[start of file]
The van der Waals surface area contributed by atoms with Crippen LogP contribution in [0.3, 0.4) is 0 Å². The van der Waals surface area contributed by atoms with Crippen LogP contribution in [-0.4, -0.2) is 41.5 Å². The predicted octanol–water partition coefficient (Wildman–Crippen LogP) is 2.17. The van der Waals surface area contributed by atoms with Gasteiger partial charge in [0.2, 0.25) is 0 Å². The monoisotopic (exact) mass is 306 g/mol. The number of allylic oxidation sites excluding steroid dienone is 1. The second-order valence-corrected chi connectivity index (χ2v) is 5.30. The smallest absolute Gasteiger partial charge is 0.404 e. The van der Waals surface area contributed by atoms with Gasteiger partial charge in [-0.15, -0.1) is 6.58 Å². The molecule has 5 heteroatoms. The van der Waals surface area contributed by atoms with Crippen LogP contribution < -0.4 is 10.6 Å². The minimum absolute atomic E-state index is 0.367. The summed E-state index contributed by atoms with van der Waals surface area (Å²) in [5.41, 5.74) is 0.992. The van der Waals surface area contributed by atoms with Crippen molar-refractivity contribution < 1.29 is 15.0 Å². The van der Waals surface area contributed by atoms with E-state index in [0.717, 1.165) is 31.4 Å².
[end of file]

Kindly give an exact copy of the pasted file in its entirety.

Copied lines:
The van der Waals surface area contributed by atoms with Crippen LogP contribution in [0.3, 0.4) is 0 Å². The van der Waals surface area contributed by atoms with Crippen LogP contribution in [-0.4, -0.2) is 41.5 Å². The predicted octanol–water partition coefficient (Wildman–Crippen LogP) is 2.17. The van der Waals surface area contributed by atoms with Gasteiger partial charge in [0.2, 0.25) is 0 Å². The monoisotopic (exact) mass is 306 g/mol. The number of allylic oxidation sites excluding steroid dienone is 1. The second-order valence-corrected chi connectivity index (χ2v) is 5.30. The smallest absolute Gasteiger partial charge is 0.404 e. The van der Waals surface area contributed by atoms with Gasteiger partial charge in [-0.15, -0.1) is 6.58 Å². The molecule has 5 heteroatoms. The van der Waals surface area contributed by atoms with Crippen LogP contribution < -0.4 is 10.6 Å². The minimum absolute atomic E-state index is 0.367. The summed E-state index contributed by atoms with van der Waals surface area (Å²) in [5.41, 5.74) is 0.992. The van der Waals surface area contributed by atoms with Crippen molar-refractivity contribution < 1.29 is 15.0 Å². The van der Waals surface area contributed by atoms with E-state index in [0.717, 1.165) is 31.4 Å².